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Challenges of Implementing ERP in a Manufacturing Firm

Despite the widespread adoption of ERP systems in the manufacturing industry, manufacturing firms faces several hurdles during these systems adoption. Challenges emerge from both the internal and external environments of manufacturing firms. Like any other technology, ERP systems come with pitfalls or challenges. Observably, unless all the entities in a supply network can use the same ERP systems, enterprise systems can become barriers to communication (Gottfredson & Aspinall 2005). It follows that, units with a supply chain are likely to benefit more by adopting ERP from a single vendor. This could be economical in the long term. However, it imposes high costs on vendors if they are forced to spend on a system in order to maintain business contact with a client. The main part of the communication problems across enterprise systems is linked to variation in software tools and data incompatibility.

Part of the challenges is related to system openness. Ideally, supply chains need open systems, but most of them were designed and developed on the rationale that relatively a few people would need to access the archived information. This resulted in a pricing mechanism where license fees for single users were very expensive. Complex ERP systems can be difficult to customize (Gottfredson & Aspinall 2005). Since business processes are regularly re-engineered to adapt new ERP systems, problems with staff and processes emerge. In addition, ERP systems implementation may be very costly for manufacturing firms. However, this challenge has led to the emergence of simple ERP software for medium-sized enterprises.

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Typically, ERP implementations can impose restrictions on communication with suppliers and customers. In fact, ERP systems that focus on the internal environment can limit supply chain coordination. As a matter of fact, enterprise systems provide meaningful integration over supply chains in the long run. However, in short durations, ERP systems could constrain logistical operations. The other challenge is the inherent trade-off between system openness and control. The existing ERP systems still need greater openness to support activities integration between customers and suppliers across the entire supply chain. Vendors should collaborate to increase support for cloud or web-based operations. In other words, there is a pressing need for an application programming interface (APIs) to improve openness or data compatibility. Ideally, an ERP system should support customization by availing standard interfaces.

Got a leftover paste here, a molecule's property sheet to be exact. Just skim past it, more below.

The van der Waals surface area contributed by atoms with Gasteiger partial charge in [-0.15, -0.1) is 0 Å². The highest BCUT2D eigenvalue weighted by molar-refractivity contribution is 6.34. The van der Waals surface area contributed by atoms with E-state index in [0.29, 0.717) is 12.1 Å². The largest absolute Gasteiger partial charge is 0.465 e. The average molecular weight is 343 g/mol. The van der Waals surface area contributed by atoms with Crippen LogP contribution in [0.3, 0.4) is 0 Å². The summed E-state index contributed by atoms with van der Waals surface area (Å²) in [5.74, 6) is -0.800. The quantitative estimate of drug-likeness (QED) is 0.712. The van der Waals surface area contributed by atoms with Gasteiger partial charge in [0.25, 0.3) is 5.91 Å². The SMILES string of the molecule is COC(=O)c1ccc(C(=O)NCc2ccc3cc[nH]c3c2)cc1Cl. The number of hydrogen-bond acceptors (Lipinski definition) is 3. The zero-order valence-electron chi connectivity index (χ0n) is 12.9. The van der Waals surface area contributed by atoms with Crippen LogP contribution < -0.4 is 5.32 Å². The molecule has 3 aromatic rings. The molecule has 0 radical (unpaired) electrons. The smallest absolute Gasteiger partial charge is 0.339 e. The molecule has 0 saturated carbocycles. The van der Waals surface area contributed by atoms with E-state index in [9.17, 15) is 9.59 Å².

Recommendation for Future Research

In the contemporary business landscape, manufacturers are required to synchronize with technological advancements occurring rapidly. As trendy concepts such as Bring Your Device (BYOD) continue to make a significant impact, it is imperative that an IT department in the manufacturing sector embraces innovative technologies. ERP, in particular, stands to benefit from adopting a flexible strategy or approach to innovations (Gottfredson & Aspinall 2005; Guan et al. 2006). As technological innovations continue to increase in a flash, it is imperative that information technology embrace new trends and technologies in the same pace. In this case, it is obvious that ERP stands to gain a lot in synchrony. According to Mathews (2014), some of the trends that are projected to shape the future of ERP include big data analytics, Internet of Things (IoT), and wearable technology. It follows that these areas are worth researching.